The past decade saw a multitude of changes in executive leadership, from new trends in management ideology to broader shifts in office-based culture. To keep pace with these sometimes rapid changes, office leaders must remain diligent in their commitment to quick learning, acceptance to change, and open-mindedness toward the future. 

The new year is no different, with a variety of prevailing trends already in progress or on the horizon. To ensure you are leading the charge for disruption and innovation, here are a few of these trends at surface level. 

Adaptation is more crucial than ever

It goes without saying that adaptation is a tenet of proper leadership, but it has become nothing short of mandatory in 2020. Today’s successful leaders have found a way to keep themselves thinking on their feet, while using this process to challenge their workers in unique, new ways. This balancing act can be difficult to navigate, as “many will feel threatened as you push through major changes –” both at a professional and personal level. Be sure to keep worker wellbeing in mind and frame changes as exciting new challenges rather than daunting enigmas.

The workplace has become a generational mosaic

In a recent blog, I explored a few ways to properly manage a multigenerational team, a concept that has only become more prevalent in today’s workforce. Countless workplaces are now comprised of many different generations, each representing different beliefs, expectations, demands, experiences, and habits. Therefore, it is important that you verse yourself in proper multigenerational management; if your workplace currently uniform in age, there is a decent chance this will change in the foreseeable future, so do not commit the crucial mistake of assuming this will never happen.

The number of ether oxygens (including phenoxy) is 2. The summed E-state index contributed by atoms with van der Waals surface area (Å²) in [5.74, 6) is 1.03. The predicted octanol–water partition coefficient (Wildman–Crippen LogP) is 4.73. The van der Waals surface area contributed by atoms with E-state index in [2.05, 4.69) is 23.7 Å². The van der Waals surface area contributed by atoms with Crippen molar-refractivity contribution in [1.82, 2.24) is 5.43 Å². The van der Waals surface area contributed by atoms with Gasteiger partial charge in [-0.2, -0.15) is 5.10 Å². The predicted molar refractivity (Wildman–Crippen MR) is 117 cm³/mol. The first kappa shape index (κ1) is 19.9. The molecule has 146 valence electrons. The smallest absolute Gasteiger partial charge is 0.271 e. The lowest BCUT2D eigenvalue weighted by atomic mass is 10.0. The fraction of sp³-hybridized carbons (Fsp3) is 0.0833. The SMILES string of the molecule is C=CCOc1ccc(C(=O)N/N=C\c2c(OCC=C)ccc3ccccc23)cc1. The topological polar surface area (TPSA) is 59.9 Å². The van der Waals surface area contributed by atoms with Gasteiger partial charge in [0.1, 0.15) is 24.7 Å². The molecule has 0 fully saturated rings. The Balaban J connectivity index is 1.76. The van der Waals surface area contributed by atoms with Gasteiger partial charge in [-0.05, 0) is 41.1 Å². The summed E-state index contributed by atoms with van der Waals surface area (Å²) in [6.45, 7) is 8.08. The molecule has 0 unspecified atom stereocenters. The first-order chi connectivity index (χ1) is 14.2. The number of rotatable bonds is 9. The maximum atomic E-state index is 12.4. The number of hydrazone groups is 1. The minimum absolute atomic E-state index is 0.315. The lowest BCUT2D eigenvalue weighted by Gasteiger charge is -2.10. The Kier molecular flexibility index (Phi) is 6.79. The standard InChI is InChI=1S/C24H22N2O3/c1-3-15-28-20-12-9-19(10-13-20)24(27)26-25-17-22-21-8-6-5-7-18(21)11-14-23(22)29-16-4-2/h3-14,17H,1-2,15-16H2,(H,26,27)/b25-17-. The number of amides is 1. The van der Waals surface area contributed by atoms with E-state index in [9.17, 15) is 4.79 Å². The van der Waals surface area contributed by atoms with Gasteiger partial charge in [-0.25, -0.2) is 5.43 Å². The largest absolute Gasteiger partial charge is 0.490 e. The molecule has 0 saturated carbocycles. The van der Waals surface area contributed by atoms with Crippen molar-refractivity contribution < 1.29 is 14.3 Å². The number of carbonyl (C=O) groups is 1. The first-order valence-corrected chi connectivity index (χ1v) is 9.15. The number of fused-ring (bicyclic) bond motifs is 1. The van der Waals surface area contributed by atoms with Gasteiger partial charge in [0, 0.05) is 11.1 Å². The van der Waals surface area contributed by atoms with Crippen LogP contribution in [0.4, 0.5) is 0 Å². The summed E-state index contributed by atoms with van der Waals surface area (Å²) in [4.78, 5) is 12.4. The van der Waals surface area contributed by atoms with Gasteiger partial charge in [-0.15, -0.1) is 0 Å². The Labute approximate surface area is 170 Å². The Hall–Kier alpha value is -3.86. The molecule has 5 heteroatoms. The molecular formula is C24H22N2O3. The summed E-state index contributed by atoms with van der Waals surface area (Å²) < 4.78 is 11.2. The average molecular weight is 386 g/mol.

DIY is taking over

Today’s society has become increasingly self-sufficient, with DIY reigning as a hallmark of our day-to-day routine. Naturally, this so-called “age of pre-sliced apples” has changed the composition of the average workplace, challenging hands-on norms and rendering segmented processes obsolete. Some commentators suggest that this phenomenon is the result of “time and decision fatigue;” in other words, current workers have become overwhelmed, overcommitted, and excessively stressed with their daily routine — so much so that they have become more open-minded to any concept that will reduce time spent on potentially tedious activities. As a leader, it is key to identify the potential positives and negatives of these cultural shifts, keeping your workers engaged and versed in new technologies while continuing to foster a culture of self-motivation and ambition.